Thursday, September 22, 2016

The Day A Homeless Man Gave me a Dollar

"did I ever tell you about when a homeless man gave ME money?"

This topic came up at work when I was talking about how I'm crazy all the time and having two little kids made me more crazy for a while. I was thinking about it yesterday and I find it hard to believe I never blogged about it before. Yes, I once appeared so crazy that a homeless man gave me money.

That sentence is funny. But the story is amazing.

Rylan was 4 and Max was 2. We still lived outside of Little Rock at the time. When we went to Little Rock for something, I was known to get a lot done while we were there, because it was a 20+ minute drive to get anywhere. We had been at a playdate and my kids were tired.

Lets just stop at my favorite store, Dollar Tree, I thought.

We've got it in us for one store.

Or so I thought......

Now, Rylan at the time, was kind of coming into his own with talking after some speech therapy. We had gone from not understanding him to full, perfect sentences. Most of the time we were moved to tears at how sweet and awesome those sentences were. Sometimes those full, perfect sentences not what we were expecting to hear, nor wanted to hear: "leave me alone, I don't want to, give that to me NOW"...... That sort of thing. This story kind of throws him under the bus a bit. Please forgive and know I love my son dearly and he is a sweet precious loving little kid that had a bad day.

So, we pull into Dollar Tree on Markham. This is an area of Little Rock, that sometimes has some people asking for money, but I never felt unsafe. If I had an extra few dollars, I would give them some in hopes they would buy some food or personal items in Dollar Tree with it. Sometimes there were people handing out papers with prayers or fliers for their church. No biggee.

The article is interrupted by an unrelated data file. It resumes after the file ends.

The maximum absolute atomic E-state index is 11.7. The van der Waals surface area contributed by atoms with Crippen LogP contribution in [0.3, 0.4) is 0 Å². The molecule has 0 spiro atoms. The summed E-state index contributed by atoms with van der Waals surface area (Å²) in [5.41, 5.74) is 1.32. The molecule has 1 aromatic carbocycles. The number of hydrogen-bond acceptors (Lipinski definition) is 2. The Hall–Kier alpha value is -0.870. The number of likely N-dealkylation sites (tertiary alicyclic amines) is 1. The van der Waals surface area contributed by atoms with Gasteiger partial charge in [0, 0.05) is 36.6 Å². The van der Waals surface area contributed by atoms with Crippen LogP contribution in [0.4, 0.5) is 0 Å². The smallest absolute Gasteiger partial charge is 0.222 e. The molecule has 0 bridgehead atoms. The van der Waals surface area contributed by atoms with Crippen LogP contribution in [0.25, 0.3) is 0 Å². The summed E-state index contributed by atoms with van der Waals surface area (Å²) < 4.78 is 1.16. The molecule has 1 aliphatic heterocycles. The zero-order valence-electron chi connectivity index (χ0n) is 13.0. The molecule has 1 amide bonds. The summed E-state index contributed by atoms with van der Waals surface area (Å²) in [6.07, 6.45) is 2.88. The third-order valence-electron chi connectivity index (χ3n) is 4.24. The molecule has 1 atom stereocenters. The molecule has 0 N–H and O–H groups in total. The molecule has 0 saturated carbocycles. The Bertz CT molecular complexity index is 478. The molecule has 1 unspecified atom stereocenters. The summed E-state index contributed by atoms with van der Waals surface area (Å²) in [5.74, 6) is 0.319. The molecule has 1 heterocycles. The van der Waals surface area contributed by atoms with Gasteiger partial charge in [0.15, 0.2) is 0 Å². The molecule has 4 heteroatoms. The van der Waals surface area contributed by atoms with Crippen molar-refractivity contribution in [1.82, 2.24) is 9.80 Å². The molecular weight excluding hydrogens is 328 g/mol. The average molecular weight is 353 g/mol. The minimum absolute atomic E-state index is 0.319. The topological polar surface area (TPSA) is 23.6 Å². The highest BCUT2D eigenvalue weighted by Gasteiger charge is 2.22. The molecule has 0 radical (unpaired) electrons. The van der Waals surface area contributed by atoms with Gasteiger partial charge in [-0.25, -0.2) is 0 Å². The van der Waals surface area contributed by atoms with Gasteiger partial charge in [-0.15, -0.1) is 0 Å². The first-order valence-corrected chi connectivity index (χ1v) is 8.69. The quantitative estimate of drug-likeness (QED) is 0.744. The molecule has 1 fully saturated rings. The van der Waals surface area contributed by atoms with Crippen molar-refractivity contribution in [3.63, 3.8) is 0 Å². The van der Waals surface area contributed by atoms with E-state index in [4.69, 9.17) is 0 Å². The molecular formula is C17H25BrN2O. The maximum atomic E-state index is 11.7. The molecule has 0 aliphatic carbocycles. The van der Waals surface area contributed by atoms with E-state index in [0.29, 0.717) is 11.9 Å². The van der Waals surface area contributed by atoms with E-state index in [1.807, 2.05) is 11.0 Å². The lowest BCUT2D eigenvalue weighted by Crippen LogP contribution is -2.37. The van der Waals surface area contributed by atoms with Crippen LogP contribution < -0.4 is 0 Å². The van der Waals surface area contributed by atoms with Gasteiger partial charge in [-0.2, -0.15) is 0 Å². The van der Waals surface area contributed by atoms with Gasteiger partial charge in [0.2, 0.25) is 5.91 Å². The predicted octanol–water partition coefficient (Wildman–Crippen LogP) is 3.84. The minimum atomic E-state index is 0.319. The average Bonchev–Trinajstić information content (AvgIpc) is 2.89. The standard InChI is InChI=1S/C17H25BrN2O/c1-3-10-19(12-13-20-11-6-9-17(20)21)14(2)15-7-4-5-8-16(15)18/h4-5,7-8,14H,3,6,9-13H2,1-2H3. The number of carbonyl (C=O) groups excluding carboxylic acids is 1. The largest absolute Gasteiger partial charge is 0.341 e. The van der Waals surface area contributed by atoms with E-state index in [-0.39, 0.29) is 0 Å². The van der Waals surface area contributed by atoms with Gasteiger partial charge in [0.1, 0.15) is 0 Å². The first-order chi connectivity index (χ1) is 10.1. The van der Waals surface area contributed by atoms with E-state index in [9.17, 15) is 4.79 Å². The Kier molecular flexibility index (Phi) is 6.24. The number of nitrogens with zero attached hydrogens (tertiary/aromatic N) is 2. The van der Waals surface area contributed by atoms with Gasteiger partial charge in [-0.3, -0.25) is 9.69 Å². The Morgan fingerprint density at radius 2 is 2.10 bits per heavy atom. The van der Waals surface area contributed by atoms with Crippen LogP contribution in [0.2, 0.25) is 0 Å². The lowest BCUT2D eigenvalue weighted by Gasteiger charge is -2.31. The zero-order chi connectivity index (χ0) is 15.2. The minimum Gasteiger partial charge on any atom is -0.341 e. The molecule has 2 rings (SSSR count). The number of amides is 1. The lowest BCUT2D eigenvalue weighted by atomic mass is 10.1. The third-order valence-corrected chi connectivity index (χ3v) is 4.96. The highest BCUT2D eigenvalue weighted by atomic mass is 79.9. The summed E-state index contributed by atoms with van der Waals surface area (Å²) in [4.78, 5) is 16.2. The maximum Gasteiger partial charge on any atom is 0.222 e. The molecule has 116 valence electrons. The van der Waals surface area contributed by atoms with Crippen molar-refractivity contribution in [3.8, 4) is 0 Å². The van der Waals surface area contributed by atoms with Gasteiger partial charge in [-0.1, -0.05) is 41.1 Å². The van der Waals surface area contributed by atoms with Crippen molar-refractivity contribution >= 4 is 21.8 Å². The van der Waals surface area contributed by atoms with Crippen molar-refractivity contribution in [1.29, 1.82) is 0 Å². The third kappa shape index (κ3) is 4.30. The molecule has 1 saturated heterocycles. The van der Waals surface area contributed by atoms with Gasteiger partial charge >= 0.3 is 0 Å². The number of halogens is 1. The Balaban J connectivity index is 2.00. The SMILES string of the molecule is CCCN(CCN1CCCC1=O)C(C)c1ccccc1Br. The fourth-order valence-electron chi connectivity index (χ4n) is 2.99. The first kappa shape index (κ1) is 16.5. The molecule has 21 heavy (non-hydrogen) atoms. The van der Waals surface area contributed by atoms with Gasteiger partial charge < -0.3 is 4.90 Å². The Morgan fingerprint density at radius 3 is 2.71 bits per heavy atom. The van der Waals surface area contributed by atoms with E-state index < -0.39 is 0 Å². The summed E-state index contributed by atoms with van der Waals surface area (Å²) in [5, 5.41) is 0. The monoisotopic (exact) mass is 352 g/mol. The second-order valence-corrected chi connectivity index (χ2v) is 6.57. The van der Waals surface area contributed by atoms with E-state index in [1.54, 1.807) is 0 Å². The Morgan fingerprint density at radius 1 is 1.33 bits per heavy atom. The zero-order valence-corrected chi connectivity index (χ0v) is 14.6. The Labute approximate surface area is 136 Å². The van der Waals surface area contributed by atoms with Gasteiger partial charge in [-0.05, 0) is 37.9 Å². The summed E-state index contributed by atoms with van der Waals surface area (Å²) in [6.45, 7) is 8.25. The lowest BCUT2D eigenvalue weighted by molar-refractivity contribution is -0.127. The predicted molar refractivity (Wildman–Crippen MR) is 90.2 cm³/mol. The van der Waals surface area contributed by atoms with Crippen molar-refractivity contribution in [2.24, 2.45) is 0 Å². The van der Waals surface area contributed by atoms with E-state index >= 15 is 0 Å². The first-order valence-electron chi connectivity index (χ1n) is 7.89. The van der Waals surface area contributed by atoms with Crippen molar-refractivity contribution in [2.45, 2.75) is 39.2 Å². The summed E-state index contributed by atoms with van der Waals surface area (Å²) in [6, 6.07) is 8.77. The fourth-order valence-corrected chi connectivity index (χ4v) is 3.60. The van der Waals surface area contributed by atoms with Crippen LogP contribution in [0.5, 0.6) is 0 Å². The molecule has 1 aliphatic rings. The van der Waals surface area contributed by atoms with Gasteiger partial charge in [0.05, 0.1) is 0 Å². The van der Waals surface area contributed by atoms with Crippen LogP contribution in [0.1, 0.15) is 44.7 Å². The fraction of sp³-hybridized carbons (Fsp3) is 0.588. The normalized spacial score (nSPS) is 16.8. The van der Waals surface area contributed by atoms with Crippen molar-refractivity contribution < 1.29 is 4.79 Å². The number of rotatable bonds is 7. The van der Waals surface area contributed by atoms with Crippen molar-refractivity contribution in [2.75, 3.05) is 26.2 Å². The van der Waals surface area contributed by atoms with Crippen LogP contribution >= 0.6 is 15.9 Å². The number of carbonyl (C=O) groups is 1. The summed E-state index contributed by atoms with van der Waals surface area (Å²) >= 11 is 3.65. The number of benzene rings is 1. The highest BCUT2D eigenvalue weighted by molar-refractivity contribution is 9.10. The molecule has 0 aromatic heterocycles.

So, we go in, and are shopping and I had allowed Rylan to get a dollar toy. He is holding it, walking, and someone wheels in a wheel chair in front of him and he says "GET OUT OF MY WAY". I was shocked. So shocked that I immediately told him to put the toy down. In retrospect, I would have squatted down and told my son that was not okay to say, and that he needed to apologize to that person.  But I was a mom of littles that was just trying to get in and out of a store and I was embarrassed and he's my first son and I wanted precious, loving children that NEVER say the wrong thing!!!!! So I made him put the toy back.

The screaming started. It didn't stop.

"My toy!"  "I want my toy!" "Give me back my toy"

Because the drive home was 25 minutes, minimum from this store, I wasn't leaving the store without my stuff, so I take my basket and screaming child and other child up to the counter and he screams the entire transaction and I am doing everything I can not to cry. I am not a "give in" kind of mom. I stand my ground and don't give in even if they are screaming at me. I might cry about this but I don't give in.